Example 3.63

Derivative of the Inverse Sine Function

Use the inverse function theorem to find the derivative of g(x)=sin−1x.g(x)=sin−1x.

Solution

Since for xx in the interval [π2,π2],f(x)=sinx[π2,π2],f(x)=sinx is the inverse of g(x)=sin−1x,g(x)=sin−1x, begin by finding f(x).f(x). Since

f(x)=cosxandf(g(x))=cos(sin−1x)=1x2,f(x)=cosxandf(g(x))=cos(sin−1x)=1x2,

we see that

g(x)=ddx(sin−1x)=1f(g(x))=11x2.g(x)=ddx(sin−1x)=1f(g(x))=11x2.

Analysis

To see that cos(sin−1x)=1x2,cos(sin−1x)=1x2, consider the following argument. Set sin−1x=θ.sin−1x=θ. In this case, sinθ=xsinθ=x where π2θπ2.π2θπ2. We begin by considering the case where 0<θ<π2.0<θ<π2. Since θθ is an acute angle, we may construct a right triangle having acute angle θ,θ, a hypotenuse of length 11 and the side opposite angle θθ having length x.x. From the Pythagorean theorem, the side adjacent to angle θθ has length 1x2.1x2. This triangle is shown in Figure 3.29. Using the triangle, we see that cos(sin−1x)=cosθ=1x2.cos(sin−1x)=cosθ=1x2.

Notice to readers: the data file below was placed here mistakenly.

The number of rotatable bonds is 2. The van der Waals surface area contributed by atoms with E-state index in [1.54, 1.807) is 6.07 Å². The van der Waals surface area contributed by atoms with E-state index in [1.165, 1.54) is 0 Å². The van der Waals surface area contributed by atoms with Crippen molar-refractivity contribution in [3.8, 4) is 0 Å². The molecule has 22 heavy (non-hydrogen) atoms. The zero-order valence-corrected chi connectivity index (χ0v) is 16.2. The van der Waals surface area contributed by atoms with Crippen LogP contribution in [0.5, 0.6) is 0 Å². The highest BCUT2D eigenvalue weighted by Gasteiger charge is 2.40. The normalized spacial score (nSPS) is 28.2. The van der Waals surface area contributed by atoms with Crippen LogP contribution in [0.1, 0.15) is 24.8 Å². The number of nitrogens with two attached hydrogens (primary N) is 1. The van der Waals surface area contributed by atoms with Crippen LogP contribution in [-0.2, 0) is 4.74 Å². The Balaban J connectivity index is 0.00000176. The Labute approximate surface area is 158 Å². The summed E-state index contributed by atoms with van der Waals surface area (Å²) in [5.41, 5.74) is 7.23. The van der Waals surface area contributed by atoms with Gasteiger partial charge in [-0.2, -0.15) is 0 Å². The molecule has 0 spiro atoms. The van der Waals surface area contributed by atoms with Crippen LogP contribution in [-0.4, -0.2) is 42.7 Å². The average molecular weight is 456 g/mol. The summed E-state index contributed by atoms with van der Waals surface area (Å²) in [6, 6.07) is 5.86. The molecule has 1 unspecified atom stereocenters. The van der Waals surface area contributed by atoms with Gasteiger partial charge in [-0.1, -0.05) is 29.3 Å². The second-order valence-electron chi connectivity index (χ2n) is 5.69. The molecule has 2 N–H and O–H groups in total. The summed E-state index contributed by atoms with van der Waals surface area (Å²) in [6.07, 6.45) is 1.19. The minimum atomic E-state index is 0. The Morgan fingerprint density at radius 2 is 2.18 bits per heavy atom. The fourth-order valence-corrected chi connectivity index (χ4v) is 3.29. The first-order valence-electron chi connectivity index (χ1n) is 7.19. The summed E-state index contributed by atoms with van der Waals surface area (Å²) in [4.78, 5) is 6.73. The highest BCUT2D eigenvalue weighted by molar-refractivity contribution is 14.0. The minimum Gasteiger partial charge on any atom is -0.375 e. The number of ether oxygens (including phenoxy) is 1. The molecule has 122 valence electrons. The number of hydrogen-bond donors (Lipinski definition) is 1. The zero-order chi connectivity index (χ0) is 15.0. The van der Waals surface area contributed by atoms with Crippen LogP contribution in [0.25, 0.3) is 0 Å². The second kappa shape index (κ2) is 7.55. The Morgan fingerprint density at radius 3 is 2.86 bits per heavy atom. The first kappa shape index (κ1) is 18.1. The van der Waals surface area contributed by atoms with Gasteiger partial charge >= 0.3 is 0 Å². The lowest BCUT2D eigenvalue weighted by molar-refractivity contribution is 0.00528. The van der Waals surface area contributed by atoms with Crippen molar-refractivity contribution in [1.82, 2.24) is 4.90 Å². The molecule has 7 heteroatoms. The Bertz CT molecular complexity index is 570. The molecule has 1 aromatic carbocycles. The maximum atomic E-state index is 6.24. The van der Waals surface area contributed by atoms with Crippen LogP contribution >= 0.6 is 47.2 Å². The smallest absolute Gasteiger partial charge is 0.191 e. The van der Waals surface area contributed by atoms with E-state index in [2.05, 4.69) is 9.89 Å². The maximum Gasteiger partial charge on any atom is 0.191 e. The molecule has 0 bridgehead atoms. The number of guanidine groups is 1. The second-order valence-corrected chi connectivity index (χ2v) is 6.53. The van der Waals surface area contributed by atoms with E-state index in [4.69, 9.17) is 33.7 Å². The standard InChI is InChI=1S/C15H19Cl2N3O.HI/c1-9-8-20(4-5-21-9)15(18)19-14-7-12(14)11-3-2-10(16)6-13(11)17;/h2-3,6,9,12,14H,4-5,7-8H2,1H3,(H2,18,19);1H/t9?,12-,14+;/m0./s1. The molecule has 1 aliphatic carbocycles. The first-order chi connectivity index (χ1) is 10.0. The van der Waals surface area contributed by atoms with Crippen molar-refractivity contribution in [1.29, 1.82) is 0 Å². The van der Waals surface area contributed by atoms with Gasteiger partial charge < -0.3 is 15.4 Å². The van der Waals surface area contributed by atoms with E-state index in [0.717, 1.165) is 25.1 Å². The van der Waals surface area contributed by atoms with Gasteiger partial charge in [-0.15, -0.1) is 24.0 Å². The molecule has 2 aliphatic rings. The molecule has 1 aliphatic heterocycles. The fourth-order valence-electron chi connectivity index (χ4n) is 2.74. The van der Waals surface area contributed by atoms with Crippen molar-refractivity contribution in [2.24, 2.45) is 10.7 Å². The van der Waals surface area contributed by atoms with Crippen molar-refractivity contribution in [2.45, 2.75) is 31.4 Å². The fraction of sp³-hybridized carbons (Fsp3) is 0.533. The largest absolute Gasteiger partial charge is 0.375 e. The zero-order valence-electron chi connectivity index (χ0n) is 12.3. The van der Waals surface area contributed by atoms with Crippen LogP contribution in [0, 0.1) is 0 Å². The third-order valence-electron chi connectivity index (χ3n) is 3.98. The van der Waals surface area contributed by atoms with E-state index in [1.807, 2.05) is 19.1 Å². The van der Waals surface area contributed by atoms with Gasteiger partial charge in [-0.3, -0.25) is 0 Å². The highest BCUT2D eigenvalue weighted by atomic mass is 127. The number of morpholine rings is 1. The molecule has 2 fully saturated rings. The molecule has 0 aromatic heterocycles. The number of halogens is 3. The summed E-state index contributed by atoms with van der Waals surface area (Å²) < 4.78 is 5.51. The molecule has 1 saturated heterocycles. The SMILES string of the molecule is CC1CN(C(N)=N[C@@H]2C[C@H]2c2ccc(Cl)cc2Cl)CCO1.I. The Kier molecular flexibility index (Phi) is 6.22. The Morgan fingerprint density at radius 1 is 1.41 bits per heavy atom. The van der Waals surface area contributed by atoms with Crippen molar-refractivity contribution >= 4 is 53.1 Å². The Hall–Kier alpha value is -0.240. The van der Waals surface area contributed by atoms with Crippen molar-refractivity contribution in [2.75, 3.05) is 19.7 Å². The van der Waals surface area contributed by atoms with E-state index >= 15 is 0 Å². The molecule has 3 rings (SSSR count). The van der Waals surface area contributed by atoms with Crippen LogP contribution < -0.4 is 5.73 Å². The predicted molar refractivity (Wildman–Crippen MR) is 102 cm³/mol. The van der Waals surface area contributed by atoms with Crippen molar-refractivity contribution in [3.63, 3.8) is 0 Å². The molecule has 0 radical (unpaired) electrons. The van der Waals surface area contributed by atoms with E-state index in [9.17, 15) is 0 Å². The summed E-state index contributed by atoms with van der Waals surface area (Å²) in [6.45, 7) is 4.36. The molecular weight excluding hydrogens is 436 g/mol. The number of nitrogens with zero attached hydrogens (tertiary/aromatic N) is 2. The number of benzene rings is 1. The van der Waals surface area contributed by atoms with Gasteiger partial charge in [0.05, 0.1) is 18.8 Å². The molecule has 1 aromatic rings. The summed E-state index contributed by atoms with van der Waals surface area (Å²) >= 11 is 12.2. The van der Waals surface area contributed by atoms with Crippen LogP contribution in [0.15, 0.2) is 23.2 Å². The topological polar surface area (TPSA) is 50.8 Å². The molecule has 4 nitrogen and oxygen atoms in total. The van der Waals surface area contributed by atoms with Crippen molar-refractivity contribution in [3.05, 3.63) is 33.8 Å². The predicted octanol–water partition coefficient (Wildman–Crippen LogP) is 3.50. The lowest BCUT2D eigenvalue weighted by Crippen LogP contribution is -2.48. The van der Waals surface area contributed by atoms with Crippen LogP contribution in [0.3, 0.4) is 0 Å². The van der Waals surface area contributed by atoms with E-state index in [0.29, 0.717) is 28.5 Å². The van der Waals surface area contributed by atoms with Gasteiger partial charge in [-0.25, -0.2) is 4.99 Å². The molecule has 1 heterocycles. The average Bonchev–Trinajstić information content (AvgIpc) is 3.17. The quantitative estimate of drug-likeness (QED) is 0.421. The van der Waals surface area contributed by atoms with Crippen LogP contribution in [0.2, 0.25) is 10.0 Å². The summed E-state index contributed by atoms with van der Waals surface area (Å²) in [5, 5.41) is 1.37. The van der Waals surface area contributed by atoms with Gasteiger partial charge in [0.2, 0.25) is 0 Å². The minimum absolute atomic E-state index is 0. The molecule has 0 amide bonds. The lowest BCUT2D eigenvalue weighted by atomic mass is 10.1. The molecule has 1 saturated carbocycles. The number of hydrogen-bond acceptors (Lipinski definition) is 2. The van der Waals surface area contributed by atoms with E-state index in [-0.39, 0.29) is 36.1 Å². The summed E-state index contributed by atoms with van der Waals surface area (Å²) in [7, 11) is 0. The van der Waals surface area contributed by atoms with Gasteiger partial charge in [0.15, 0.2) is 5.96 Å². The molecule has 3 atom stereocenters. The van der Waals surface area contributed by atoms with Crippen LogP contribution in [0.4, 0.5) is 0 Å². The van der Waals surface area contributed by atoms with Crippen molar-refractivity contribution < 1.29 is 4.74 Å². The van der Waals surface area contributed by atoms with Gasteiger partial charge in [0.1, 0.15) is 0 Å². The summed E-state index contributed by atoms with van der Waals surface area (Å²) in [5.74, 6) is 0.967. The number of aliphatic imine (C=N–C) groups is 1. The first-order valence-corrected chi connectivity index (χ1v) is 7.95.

A right triangle with angle θ, opposite side x, hypotenuse 1, and adjacent side equal to the square root of the quantity (1 – x2).
Figure 3.29 Using a right triangle having acute angle θ,θ, a hypotenuse of length 1,1, and the side opposite angle θθ having length x,x, we can see that cos(sin−1x)=cosθ=1x2.cos(sin−1x)=cosθ=1x2.

In the case where π2<θ<0,π2<θ<0, we make the observation that 0<θ<π20<θ<π2 and hence

cos(sin−1x)=cosθ=cos(θ)=1x2.cos(sin−1x)=cosθ=cos(θ)=1x2.

Now if θ=π2θ=π2 or θ=π2,x=1θ=π2,x=1 or x=−1,x=−1, and since in either case cosθ=0cosθ=0 and 1x2=0,1x2=0, we have

cos(sin−1x)=cosθ=1x2.cos(sin−1x)=cosθ=1x2.

Consequently, in all cases, cos(sin−1x)=1x2.cos(sin−1x)=1x2.

Example 3.64

Applying the Chain Rule to the Inverse Sine Function